CGT—PPR relief for trusts and estates
CGT—PPR relief for trusts and estates

The following Private Client practice note provides comprehensive and up to date legal information covering:

  • CGT—PPR relief for trusts and estates
  • Private residence occupied under the terms of a settlement
  • Interest in possession trusts
  • Discretionary trusts
  • More than one residence
  • Lettings relief
  • Interaction of PPR relief and s 260 hold-over relief
  • Private residence held by PRs
  • Disposals by non-resident trustees

FORTHCOMING CHANGE: As originally announced at Budget 2018, the government ran a consultation between 1 April and 1 June 2019 on proposals to curtail capital gains tax (CGT) principal private residence (PPR) lettings relief in order to better target the relief at owner occupiers and to reduce the automatic final period exemption for PPR relief from 18 months to nine months except in specified circumstances, as well as some technical aspects of the operation of the relief. On 11 July 2019, the government published a policy paper, draft legislation and an explanatory note. These changes, if enacted as part of Finance Bill 2019–20, will take effect from 6 April 2020. For more information, see News analysis: Draft Finance Bill 2019–20—Private Client analysis.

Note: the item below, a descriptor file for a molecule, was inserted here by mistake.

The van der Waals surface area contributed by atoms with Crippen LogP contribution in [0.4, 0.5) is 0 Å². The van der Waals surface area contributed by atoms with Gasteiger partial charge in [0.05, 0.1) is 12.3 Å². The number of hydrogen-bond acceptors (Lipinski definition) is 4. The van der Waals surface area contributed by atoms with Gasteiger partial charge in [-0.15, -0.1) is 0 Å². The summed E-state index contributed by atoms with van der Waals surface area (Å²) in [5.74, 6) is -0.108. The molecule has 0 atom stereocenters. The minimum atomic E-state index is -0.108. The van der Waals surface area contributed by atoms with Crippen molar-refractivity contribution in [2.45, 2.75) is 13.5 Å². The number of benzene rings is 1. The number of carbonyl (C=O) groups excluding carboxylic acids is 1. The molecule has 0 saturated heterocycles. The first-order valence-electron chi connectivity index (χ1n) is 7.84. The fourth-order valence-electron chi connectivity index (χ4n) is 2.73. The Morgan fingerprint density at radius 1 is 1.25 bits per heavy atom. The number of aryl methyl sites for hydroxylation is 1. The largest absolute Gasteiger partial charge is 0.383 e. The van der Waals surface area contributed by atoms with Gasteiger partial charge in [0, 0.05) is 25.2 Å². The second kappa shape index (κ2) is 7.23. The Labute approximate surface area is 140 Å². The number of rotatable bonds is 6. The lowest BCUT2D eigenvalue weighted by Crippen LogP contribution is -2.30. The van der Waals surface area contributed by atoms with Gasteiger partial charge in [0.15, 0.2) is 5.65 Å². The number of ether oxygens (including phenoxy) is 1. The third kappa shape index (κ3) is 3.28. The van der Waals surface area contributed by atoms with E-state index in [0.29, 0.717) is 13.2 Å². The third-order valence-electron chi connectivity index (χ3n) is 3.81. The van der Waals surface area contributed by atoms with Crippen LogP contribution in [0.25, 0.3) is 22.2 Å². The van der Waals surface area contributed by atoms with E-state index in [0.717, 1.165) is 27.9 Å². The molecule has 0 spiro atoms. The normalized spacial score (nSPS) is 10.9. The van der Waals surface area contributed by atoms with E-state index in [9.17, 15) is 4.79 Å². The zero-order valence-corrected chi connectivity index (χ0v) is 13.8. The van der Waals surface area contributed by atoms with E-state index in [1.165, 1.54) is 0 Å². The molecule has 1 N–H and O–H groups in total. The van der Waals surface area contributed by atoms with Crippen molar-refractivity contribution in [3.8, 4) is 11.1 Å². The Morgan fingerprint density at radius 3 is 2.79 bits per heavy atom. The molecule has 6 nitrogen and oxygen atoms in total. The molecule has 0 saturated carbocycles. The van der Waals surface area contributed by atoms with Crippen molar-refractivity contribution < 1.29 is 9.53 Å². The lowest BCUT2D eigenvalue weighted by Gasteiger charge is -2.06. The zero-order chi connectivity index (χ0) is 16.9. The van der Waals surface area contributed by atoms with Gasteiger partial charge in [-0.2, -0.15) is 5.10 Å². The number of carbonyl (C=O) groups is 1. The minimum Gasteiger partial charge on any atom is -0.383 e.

This Practice Note outlines the circumstances in which trustees of a settlement or the personal representatives (PRs) of a deceased person may claim principal private residence (PPR) relief from capital gains tax (CGT) in respect of property held in a settlement or in an estate. For details of PPR relief generally and how it applies to individuals, see Practice Note: CGT—PPR relief.

Private residence occupied under the terms of a settlement

Section 225 of the Taxation of Chargeable Gains Act 1992 (TCGA 1992) extends the PPR exemption in TCGA 1992, s 222 to disposals of settled property where, during the period of ownership by the

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